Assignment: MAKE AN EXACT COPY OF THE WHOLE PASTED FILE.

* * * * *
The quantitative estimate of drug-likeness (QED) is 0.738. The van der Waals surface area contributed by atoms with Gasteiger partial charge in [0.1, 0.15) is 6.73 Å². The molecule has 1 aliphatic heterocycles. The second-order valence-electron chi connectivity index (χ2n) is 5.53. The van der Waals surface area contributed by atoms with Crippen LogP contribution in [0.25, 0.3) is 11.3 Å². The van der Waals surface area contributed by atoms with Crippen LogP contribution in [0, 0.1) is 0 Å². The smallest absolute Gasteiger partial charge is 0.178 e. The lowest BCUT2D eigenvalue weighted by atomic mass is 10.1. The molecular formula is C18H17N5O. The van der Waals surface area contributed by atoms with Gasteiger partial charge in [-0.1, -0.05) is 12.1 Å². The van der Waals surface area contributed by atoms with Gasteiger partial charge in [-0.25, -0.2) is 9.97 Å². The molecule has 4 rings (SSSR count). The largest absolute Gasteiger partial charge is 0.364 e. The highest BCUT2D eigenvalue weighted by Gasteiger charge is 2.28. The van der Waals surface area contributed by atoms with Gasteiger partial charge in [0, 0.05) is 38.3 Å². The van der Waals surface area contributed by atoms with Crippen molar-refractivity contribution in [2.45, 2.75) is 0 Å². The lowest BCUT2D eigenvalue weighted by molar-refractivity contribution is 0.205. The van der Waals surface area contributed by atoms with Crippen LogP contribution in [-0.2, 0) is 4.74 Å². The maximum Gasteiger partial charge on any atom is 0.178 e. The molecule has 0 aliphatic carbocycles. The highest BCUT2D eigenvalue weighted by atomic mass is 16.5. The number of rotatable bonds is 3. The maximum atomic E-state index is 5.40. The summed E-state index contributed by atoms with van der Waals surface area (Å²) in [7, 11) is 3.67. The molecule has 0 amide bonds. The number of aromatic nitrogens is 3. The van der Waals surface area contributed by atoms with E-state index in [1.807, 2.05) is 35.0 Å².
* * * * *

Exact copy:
The quantitative estimate of drug-likeness (QED) is 0.738. The van der Waals surface area contributed by atoms with Gasteiger partial charge in [0.1, 0.15) is 6.73 Å². The molecule has 1 aliphatic heterocycles. The second-order valence-electron chi connectivity index (χ2n) is 5.53. The van der Waals surface area contributed by atoms with Crippen LogP contribution in [0.25, 0.3) is 11.3 Å². The van der Waals surface area contributed by atoms with Crippen LogP contribution in [0, 0.1) is 0 Å². The smallest absolute Gasteiger partial charge is 0.178 e. The lowest BCUT2D eigenvalue weighted by atomic mass is 10.1. The molecular formula is C18H17N5O. The van der Waals surface area contributed by atoms with Gasteiger partial charge in [-0.1, -0.05) is 12.1 Å². The van der Waals surface area contributed by atoms with Gasteiger partial charge in [-0.25, -0.2) is 9.97 Å². The molecule has 4 rings (SSSR count). The largest absolute Gasteiger partial charge is 0.364 e. The highest BCUT2D eigenvalue weighted by Gasteiger charge is 2.28. The van der Waals surface area contributed by atoms with Gasteiger partial charge in [0, 0.05) is 38.3 Å². The van der Waals surface area contributed by atoms with Crippen molar-refractivity contribution in [2.45, 2.75) is 0 Å². The lowest BCUT2D eigenvalue weighted by molar-refractivity contribution is 0.205. The van der Waals surface area contributed by atoms with Crippen LogP contribution in [-0.2, 0) is 4.74 Å². The maximum Gasteiger partial charge on any atom is 0.178 e. The molecule has 0 aliphatic carbocycles. The highest BCUT2D eigenvalue weighted by atomic mass is 16.5. The number of rotatable bonds is 3. The maximum atomic E-state index is 5.40. The summed E-state index contributed by atoms with van der Waals surface area (Å²) in [7, 11) is 3.67. The molecule has 0 amide bonds. The number of aromatic nitrogens is 3. The van der Waals surface area contributed by atoms with E-state index in [1.807, 2.05) is 35.0 Å².